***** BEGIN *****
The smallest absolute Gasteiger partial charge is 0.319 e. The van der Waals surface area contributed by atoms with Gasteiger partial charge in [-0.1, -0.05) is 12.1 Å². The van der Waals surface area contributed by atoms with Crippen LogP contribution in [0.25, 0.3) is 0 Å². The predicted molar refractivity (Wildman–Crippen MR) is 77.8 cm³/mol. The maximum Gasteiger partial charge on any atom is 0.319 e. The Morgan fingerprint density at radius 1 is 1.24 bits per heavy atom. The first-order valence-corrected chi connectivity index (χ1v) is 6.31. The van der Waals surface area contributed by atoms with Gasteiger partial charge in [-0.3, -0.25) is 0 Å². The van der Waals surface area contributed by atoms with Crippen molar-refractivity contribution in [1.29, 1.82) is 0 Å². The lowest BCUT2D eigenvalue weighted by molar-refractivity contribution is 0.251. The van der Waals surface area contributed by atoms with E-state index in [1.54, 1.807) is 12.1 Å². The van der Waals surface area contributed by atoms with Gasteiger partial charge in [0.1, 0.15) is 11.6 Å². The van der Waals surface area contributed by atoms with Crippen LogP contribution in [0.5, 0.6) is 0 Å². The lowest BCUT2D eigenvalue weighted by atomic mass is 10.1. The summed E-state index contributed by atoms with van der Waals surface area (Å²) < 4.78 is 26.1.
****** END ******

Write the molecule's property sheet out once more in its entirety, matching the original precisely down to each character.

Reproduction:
The smallest absolute Gasteiger partial charge is 0.319 e. The van der Waals surface area contributed by atoms with Gasteiger partial charge in [-0.1, -0.05) is 12.1 Å². The van der Waals surface area contributed by atoms with Crippen LogP contribution in [0.25, 0.3) is 0 Å². The predicted molar refractivity (Wildman–Crippen MR) is 77.8 cm³/mol. The maximum Gasteiger partial charge on any atom is 0.319 e. The Morgan fingerprint density at radius 1 is 1.24 bits per heavy atom. The first-order valence-corrected chi connectivity index (χ1v) is 6.31. The van der Waals surface area contributed by atoms with Gasteiger partial charge in [-0.3, -0.25) is 0 Å². The van der Waals surface area contributed by atoms with Crippen molar-refractivity contribution in [1.29, 1.82) is 0 Å². The lowest BCUT2D eigenvalue weighted by molar-refractivity contribution is 0.251. The van der Waals surface area contributed by atoms with E-state index in [1.54, 1.807) is 12.1 Å². The van der Waals surface area contributed by atoms with Gasteiger partial charge in [0.1, 0.15) is 11.6 Å². The van der Waals surface area contributed by atoms with Crippen LogP contribution in [0.5, 0.6) is 0 Å². The lowest BCUT2D eigenvalue weighted by atomic mass is 10.1. The summed E-state index contributed by atoms with van der Waals surface area (Å²) < 4.78 is 26.1.